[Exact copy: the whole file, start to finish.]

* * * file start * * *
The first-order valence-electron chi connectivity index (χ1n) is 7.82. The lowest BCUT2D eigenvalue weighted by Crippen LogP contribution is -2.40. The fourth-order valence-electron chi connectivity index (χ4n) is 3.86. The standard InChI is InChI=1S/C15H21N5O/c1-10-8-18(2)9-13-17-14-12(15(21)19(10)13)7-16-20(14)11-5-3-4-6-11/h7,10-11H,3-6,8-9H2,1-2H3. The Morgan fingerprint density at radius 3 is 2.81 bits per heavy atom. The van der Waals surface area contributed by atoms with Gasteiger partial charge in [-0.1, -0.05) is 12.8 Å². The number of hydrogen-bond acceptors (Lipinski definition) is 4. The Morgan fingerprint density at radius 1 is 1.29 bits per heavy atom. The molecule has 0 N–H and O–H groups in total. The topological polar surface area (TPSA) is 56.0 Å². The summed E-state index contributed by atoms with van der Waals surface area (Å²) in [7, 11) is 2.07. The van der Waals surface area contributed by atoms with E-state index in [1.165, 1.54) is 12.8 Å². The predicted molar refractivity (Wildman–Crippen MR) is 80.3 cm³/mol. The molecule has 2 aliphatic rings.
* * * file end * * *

The first-order valence-electron chi connectivity index (χ1n) is 7.82. The lowest BCUT2D eigenvalue weighted by Crippen LogP contribution is -2.40. The fourth-order valence-electron chi connectivity index (χ4n) is 3.86. The standard InChI is InChI=1S/C15H21N5O/c1-10-8-18(2)9-13-17-14-12(15(21)19(10)13)7-16-20(14)11-5-3-4-6-11/h7,10-11H,3-6,8-9H2,1-2H3. The Morgan fingerprint density at radius 3 is 2.81 bits per heavy atom. The van der Waals surface area contributed by atoms with Gasteiger partial charge in [-0.1, -0.05) is 12.8 Å². The number of hydrogen-bond acceptors (Lipinski definition) is 4. The Morgan fingerprint density at radius 1 is 1.29 bits per heavy atom. The molecule has 0 N–H and O–H groups in total. The topological polar surface area (TPSA) is 56.0 Å². The summed E-state index contributed by atoms with van der Waals surface area (Å²) in [7, 11) is 2.07. The van der Waals surface area contributed by atoms with E-state index in [1.165, 1.54) is 12.8 Å². The predicted molar refractivity (Wildman–Crippen MR) is 80.3 cm³/mol. The molecule has 2 aliphatic rings.